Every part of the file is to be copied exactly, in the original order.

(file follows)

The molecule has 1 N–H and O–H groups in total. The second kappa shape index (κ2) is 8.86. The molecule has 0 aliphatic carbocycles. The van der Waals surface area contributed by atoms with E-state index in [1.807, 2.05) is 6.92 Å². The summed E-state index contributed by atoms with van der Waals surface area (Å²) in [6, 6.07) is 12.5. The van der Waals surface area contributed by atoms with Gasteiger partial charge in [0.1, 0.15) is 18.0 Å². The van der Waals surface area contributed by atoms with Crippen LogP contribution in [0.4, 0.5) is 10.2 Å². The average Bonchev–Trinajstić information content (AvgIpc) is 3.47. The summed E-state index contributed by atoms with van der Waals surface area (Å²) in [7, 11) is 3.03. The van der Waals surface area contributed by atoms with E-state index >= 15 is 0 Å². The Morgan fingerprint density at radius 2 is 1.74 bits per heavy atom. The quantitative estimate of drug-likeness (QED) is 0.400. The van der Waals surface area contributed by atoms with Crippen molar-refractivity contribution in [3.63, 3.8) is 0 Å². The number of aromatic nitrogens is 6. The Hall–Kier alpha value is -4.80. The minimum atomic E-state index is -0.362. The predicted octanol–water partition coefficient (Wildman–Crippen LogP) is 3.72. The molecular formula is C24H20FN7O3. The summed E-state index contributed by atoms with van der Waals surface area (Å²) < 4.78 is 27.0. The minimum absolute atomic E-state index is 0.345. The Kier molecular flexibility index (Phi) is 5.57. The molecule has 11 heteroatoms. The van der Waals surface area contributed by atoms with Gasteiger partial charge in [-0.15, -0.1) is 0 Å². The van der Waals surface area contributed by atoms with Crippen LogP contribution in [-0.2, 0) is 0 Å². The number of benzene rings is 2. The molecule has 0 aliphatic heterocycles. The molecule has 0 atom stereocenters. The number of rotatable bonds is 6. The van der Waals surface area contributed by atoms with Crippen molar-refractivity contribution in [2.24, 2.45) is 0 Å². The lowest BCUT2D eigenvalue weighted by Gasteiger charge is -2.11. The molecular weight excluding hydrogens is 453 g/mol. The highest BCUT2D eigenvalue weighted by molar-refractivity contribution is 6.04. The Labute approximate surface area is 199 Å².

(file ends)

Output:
The molecule has 1 N–H and O–H groups in total. The second kappa shape index (κ2) is 8.86. The molecule has 0 aliphatic carbocycles. The van der Waals surface area contributed by atoms with E-state index in [1.807, 2.05) is 6.92 Å². The summed E-state index contributed by atoms with van der Waals surface area (Å²) in [6, 6.07) is 12.5. The van der Waals surface area contributed by atoms with Gasteiger partial charge in [0.1, 0.15) is 18.0 Å². The van der Waals surface area contributed by atoms with Crippen LogP contribution in [0.4, 0.5) is 10.2 Å². The average Bonchev–Trinajstić information content (AvgIpc) is 3.47. The summed E-state index contributed by atoms with van der Waals surface area (Å²) in [7, 11) is 3.03. The van der Waals surface area contributed by atoms with E-state index >= 15 is 0 Å². The Morgan fingerprint density at radius 2 is 1.74 bits per heavy atom. The quantitative estimate of drug-likeness (QED) is 0.400. The van der Waals surface area contributed by atoms with Crippen molar-refractivity contribution in [3.63, 3.8) is 0 Å². The number of aromatic nitrogens is 6. The Hall–Kier alpha value is -4.80. The minimum atomic E-state index is -0.362. The predicted octanol–water partition coefficient (Wildman–Crippen LogP) is 3.72. The molecular formula is C24H20FN7O3. The summed E-state index contributed by atoms with van der Waals surface area (Å²) < 4.78 is 27.0. The minimum absolute atomic E-state index is 0.345. The Kier molecular flexibility index (Phi) is 5.57. The molecule has 11 heteroatoms. The van der Waals surface area contributed by atoms with Gasteiger partial charge in [-0.15, -0.1) is 0 Å². The van der Waals surface area contributed by atoms with Crippen LogP contribution in [-0.2, 0) is 0 Å². The number of benzene rings is 2. The molecule has 0 aliphatic heterocycles. The molecule has 0 atom stereocenters. The number of rotatable bonds is 6. The van der Waals surface area contributed by atoms with Crippen molar-refractivity contribution in [2.24, 2.45) is 0 Å². The lowest BCUT2D eigenvalue weighted by Gasteiger charge is -2.11. The molecular weight excluding hydrogens is 453 g/mol. The highest BCUT2D eigenvalue weighted by molar-refractivity contribution is 6.04. The Labute approximate surface area is 199 Å².